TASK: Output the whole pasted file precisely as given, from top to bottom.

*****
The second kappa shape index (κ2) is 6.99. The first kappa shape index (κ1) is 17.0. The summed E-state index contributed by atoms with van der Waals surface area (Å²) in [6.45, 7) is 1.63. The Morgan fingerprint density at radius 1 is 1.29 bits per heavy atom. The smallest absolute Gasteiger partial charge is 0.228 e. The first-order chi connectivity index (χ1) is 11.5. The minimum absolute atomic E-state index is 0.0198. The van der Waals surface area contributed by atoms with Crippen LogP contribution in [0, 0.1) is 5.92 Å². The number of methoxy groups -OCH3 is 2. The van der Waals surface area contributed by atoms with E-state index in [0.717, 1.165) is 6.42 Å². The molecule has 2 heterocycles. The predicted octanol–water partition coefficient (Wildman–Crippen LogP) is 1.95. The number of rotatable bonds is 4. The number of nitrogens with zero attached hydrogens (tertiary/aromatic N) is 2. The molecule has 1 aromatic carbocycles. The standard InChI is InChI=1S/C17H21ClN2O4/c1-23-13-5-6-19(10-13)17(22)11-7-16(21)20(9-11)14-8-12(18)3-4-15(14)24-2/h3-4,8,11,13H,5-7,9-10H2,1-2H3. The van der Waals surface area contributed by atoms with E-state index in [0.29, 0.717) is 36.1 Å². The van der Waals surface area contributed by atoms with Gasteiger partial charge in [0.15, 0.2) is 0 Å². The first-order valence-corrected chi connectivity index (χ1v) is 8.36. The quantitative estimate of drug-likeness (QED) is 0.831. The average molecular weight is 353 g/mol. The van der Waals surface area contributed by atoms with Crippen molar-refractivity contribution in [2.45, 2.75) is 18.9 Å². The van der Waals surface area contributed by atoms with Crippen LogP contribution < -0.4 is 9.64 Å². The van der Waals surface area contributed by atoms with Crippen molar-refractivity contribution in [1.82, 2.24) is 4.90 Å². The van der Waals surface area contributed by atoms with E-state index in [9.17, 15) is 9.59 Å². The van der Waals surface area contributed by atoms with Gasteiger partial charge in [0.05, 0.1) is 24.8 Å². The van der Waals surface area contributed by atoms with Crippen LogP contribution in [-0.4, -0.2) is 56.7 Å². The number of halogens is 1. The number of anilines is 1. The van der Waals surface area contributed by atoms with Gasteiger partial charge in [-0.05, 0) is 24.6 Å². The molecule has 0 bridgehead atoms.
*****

The second kappa shape index (κ2) is 6.99. The first kappa shape index (κ1) is 17.0. The summed E-state index contributed by atoms with van der Waals surface area (Å²) in [6.45, 7) is 1.63. The Morgan fingerprint density at radius 1 is 1.29 bits per heavy atom. The smallest absolute Gasteiger partial charge is 0.228 e. The first-order chi connectivity index (χ1) is 11.5. The minimum absolute atomic E-state index is 0.0198. The van der Waals surface area contributed by atoms with Crippen LogP contribution in [0, 0.1) is 5.92 Å². The number of methoxy groups -OCH3 is 2. The van der Waals surface area contributed by atoms with E-state index in [0.717, 1.165) is 6.42 Å². The molecule has 2 heterocycles. The predicted octanol–water partition coefficient (Wildman–Crippen LogP) is 1.95. The number of rotatable bonds is 4. The number of nitrogens with zero attached hydrogens (tertiary/aromatic N) is 2. The molecule has 1 aromatic carbocycles. The standard InChI is InChI=1S/C17H21ClN2O4/c1-23-13-5-6-19(10-13)17(22)11-7-16(21)20(9-11)14-8-12(18)3-4-15(14)24-2/h3-4,8,11,13H,5-7,9-10H2,1-2H3. The van der Waals surface area contributed by atoms with E-state index in [0.29, 0.717) is 36.1 Å². The van der Waals surface area contributed by atoms with Gasteiger partial charge in [0.15, 0.2) is 0 Å². The first-order valence-corrected chi connectivity index (χ1v) is 8.36. The quantitative estimate of drug-likeness (QED) is 0.831. The average molecular weight is 353 g/mol. The van der Waals surface area contributed by atoms with Crippen molar-refractivity contribution in [2.45, 2.75) is 18.9 Å². The van der Waals surface area contributed by atoms with Crippen LogP contribution < -0.4 is 9.64 Å². The van der Waals surface area contributed by atoms with Crippen molar-refractivity contribution in [1.82, 2.24) is 4.90 Å². The van der Waals surface area contributed by atoms with E-state index in [9.17, 15) is 9.59 Å². The van der Waals surface area contributed by atoms with Gasteiger partial charge in [0.05, 0.1) is 24.8 Å². The van der Waals surface area contributed by atoms with Crippen LogP contribution in [-0.4, -0.2) is 56.7 Å². The number of halogens is 1. The number of anilines is 1. The van der Waals surface area contributed by atoms with Gasteiger partial charge in [-0.05, 0) is 24.6 Å². The molecule has 0 bridgehead atoms.